Lucid Culture

JAZZ, CLASSICAL MUSIC AND THE ARTS IN NEW YORK CITY

Dana Lyn Plays an Ocean of Melody at the Firehouse Space

Violinist Dana Lyn is as adept at Bach and Celtic dances as she is at searchingly acerbic string music. There’s a lot of the the latter on her latest album Aqualude. Last night at the Firehouse Space in Greenpoint, she and her shapeshifting band from that album – Clara Kennedy on cello, Jonathan Goldberger on guitar, Mike McGinnis on clarinet and bass clarinet and Vinnie Sperrazza on drums – aired out some of the spiraling, entrancing pieces on it as well as a number of even more intriguing new compositions. One of those Lyn had just finished earlier in the day, but the group approached it with relish, Kennedy’s stark solo intro giving way to a lively balletesque theme that worked back and forth through all kinds of permutations, Goldberger hinting at skronk against an uneasy wash of strings.

Another began with an elegant eight-note clarinet hook that Lyn and Goldberger used as a springboard for lilting, dancing harmonies. One of Lyn’s main tropes is to loop a phrase and then use that to anchor an intricate interweave of voices. and the band did that often throughout an expansive set that went well over an hour. Lyn also has a fascination with the ocean and its creatures, carefully and wryly explaining how those often very strange beings influence her music. The guardedly explosive centerpiece of the Aqualude album, she said, was inspired by the hairy crabs who frequent the volcanic vents on the seabed. Another piece drew on the plight of the octopus, whose male and female basically go insane and die after they mate (does that remind you of another species?).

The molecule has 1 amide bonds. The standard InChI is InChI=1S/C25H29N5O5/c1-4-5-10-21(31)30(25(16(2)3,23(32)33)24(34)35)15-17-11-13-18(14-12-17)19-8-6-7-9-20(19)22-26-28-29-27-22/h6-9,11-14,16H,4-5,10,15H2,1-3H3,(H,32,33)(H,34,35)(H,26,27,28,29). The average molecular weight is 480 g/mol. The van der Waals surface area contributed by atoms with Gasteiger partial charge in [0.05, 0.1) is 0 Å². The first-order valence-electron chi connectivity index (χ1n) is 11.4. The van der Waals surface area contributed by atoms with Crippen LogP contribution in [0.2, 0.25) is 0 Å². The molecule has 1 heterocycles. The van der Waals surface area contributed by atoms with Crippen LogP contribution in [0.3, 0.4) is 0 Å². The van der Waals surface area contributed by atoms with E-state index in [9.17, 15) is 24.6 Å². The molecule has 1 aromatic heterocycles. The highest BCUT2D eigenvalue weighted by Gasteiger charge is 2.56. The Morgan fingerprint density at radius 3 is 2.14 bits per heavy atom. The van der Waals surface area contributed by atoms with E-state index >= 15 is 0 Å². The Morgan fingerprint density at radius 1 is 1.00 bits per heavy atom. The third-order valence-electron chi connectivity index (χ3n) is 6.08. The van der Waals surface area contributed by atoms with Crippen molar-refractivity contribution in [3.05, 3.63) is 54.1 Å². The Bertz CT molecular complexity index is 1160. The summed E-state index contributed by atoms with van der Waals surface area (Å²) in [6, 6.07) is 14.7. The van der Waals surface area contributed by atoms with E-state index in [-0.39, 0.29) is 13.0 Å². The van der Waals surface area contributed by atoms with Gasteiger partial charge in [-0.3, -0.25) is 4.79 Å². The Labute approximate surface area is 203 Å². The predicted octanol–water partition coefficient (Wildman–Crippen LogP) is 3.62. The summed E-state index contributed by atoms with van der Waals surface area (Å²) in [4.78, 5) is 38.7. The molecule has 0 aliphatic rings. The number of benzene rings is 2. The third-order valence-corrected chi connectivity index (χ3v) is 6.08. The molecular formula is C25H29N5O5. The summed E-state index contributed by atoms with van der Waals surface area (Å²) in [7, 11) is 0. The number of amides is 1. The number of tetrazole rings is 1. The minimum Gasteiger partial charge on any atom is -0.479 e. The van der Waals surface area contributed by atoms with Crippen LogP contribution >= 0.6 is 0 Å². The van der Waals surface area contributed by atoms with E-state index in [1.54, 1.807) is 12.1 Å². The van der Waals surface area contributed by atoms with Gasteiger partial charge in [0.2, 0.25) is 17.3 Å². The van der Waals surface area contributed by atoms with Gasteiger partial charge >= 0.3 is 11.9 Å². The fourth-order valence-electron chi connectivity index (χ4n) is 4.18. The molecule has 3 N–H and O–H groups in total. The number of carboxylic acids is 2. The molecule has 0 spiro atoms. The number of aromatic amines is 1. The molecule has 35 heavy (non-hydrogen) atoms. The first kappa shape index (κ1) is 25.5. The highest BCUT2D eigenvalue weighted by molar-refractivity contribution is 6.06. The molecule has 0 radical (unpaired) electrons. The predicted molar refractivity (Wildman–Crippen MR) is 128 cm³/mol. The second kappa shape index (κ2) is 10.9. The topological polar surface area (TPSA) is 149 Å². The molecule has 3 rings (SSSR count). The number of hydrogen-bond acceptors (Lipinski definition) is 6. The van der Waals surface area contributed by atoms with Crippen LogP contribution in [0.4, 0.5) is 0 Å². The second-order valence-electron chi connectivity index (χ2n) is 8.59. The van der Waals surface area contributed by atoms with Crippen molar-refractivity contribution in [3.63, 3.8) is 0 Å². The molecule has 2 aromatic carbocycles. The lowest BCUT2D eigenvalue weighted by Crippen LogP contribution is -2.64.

Kennedy opened the show with a stark intro that grew into a metrically tricky loop in tandem with the guitar, McGinnis adding counterrythmic staccato accents as Lyn’s violin wafted overhead. Sperrazza – who felt the room’s sonics instantly, keeping his masterfully counterintuitive accents and colors low-key with his brushes and sometimes just his hands – kicked off the next one as loudly as he’d go, with an almost baroque counterpoint from the clarinet and strings.

Along with the web of melodies, there’s a lot of contrast in Lyn’s music, and the band worked those dynamics with a comfortable chemistry: hazy atmospherics versus a kinetic drive, loud/soft and calm/agitated dichotomies, Goldberger hitting his pedals for an unexpected roar or McGinnis leaping from the murk of the bass clarinet to the top of his register. Lyn also counters the pensiveness and gravitas of her music with a surreal sense of humor. It was her birthday, so she supplied paper and pens so that everyone in the crowd could draw a cadavre exquis. Some of the audience came up with intriguing or amusing stuff; from an artistically-challenged point of view, it was impossible to concentrate on drawing for very long because it was such a distraction – and a lot more fun – to watch Lyn’s magical sonic tableaux unfold.